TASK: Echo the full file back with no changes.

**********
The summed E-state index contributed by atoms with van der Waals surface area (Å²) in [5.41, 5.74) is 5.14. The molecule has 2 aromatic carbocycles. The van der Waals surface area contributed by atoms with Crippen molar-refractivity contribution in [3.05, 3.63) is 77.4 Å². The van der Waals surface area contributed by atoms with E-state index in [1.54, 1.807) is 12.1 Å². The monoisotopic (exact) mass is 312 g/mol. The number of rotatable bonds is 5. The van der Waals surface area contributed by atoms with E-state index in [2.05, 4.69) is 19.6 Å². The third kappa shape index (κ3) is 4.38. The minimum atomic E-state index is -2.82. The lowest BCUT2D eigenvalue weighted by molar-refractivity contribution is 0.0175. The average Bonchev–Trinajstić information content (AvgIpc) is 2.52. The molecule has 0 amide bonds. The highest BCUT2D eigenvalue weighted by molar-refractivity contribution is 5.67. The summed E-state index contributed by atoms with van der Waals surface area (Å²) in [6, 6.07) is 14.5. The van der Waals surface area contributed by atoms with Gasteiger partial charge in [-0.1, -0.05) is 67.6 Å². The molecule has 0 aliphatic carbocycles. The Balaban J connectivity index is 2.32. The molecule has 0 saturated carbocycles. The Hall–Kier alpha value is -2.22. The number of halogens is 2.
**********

The summed E-state index contributed by atoms with van der Waals surface area (Å²) in [5.41, 5.74) is 5.14. The molecule has 2 aromatic carbocycles. The van der Waals surface area contributed by atoms with Crippen molar-refractivity contribution in [3.05, 3.63) is 77.4 Å². The van der Waals surface area contributed by atoms with E-state index in [1.54, 1.807) is 12.1 Å². The monoisotopic (exact) mass is 312 g/mol. The number of rotatable bonds is 5. The van der Waals surface area contributed by atoms with E-state index in [2.05, 4.69) is 19.6 Å². The third kappa shape index (κ3) is 4.38. The minimum atomic E-state index is -2.82. The lowest BCUT2D eigenvalue weighted by molar-refractivity contribution is 0.0175. The average Bonchev–Trinajstić information content (AvgIpc) is 2.52. The molecule has 0 amide bonds. The highest BCUT2D eigenvalue weighted by molar-refractivity contribution is 5.67. The summed E-state index contributed by atoms with van der Waals surface area (Å²) in [6, 6.07) is 14.5. The van der Waals surface area contributed by atoms with Gasteiger partial charge in [-0.1, -0.05) is 67.6 Å². The molecule has 0 aliphatic carbocycles. The Balaban J connectivity index is 2.32. The molecule has 0 saturated carbocycles. The Hall–Kier alpha value is -2.22. The number of halogens is 2.